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Posted in | Nanomaterials | Nanobusiness

NIST Seeking National Input on Nanotechnology Under the New Technology Innovation Program

Published on December 21, 2008 at 10:01 AM

The National Institute of Standards and Technology (NIST) is interested in detailed pitches for critical national and societal needs that could be the basis for new competitions for research funding under its Technology Innovation Program (TIP). TIP promotes innovation in the United States through cost-shared funding for high-risk, high-reward research projects by single small-sized or medium-sized businesses or by joint ventures that also may include institutions of higher education, nonprofit research organizations and national laboratories.

Competitions for TIP funding target large national and societal needs that arguably could be addressed or reduced through a program of high-risk, transformational research. The first TIP competition in 2008 sought new technologies for inspecting, monitoring and evaluating critical components of the nation’s roadways, bridges, and drinking and wastewater systems. In a Federal Register notice posted on Dec. 16,* NIST asked interested parties to submit “white papers” describing an area of critical national need and the associated societal challenge and explain how those needs might be addressed through potential technological developments that fit the TIP profile of high-risk, high-reward R&D.

The white papers, along with the input from NIST, the TIP Advisory Board, other government agencies, the technical communities and other stakeholders, will be incorporated into the TIP competition planning process. NIST announced that, while it is accepting papers in any topic area of concern to the submitter, it is particularly interested in white papers that would help further refine several topic areas now under consideration, including:

  • Civil Infrastructure—for example construction technologies or advanced materials for transportation or for water distribution and flood control;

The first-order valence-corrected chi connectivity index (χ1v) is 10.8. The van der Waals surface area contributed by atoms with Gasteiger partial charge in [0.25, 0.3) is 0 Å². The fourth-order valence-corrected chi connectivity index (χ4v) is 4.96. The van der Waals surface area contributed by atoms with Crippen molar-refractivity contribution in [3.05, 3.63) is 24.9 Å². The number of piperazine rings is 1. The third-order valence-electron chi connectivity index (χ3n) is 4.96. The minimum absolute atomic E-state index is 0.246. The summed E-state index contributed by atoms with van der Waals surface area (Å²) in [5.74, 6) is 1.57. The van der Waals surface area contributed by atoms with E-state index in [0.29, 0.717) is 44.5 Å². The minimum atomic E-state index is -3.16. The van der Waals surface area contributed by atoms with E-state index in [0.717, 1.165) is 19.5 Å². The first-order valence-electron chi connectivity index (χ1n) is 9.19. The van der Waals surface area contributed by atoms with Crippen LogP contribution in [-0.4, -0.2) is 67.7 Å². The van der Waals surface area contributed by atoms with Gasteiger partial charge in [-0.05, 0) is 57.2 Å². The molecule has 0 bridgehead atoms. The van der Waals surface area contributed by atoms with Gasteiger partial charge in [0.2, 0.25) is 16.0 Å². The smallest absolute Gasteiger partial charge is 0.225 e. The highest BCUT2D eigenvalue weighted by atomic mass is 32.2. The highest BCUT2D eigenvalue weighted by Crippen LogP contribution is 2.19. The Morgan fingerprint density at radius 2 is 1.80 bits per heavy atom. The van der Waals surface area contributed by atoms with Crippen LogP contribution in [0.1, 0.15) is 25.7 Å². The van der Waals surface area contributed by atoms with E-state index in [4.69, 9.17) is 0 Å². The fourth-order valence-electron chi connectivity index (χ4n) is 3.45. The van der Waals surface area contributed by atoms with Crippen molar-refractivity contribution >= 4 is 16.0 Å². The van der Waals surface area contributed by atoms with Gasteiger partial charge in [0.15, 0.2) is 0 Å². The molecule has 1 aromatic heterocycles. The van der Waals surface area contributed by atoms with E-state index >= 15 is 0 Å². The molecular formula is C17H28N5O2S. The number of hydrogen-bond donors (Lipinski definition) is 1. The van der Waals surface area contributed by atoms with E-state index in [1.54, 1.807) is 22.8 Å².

• Complex networks and complex systems—for example new theory or mathematical tools to enable better understanding and control of the complex networks that have evolved for energy delivery, telecommunications, transportation and finance;
  • Energy—technologies that address emerging alternative energy sources;
  • Water—technologies that address growing needs for fresh water supplies and ensure the safety of water and food supplies from contamination;
  • Manufacturing—for example, advanced manufacturing technologies that have shorter innovation cycles, more flexibility, and are rapidly reconfigurable;
  • Nanomaterials and nanotechnology—for example technologies that enable the scale-up of nanomaterials and nanodevices from lab prototypes to commercial manufacturing;
  • Personalized Medicine—for example, advances in proteomics and genomics that could enable doctors to select optimal drug treatments and dosages based on the patient’s unique genetics, physiology, and metabolic processes; and
  • Sustainable Chemistry—for example, novel, advanced process chemistries and technologies that are inherently safer and cleaner, while creating products and processes with attributes superior to conventional methods.
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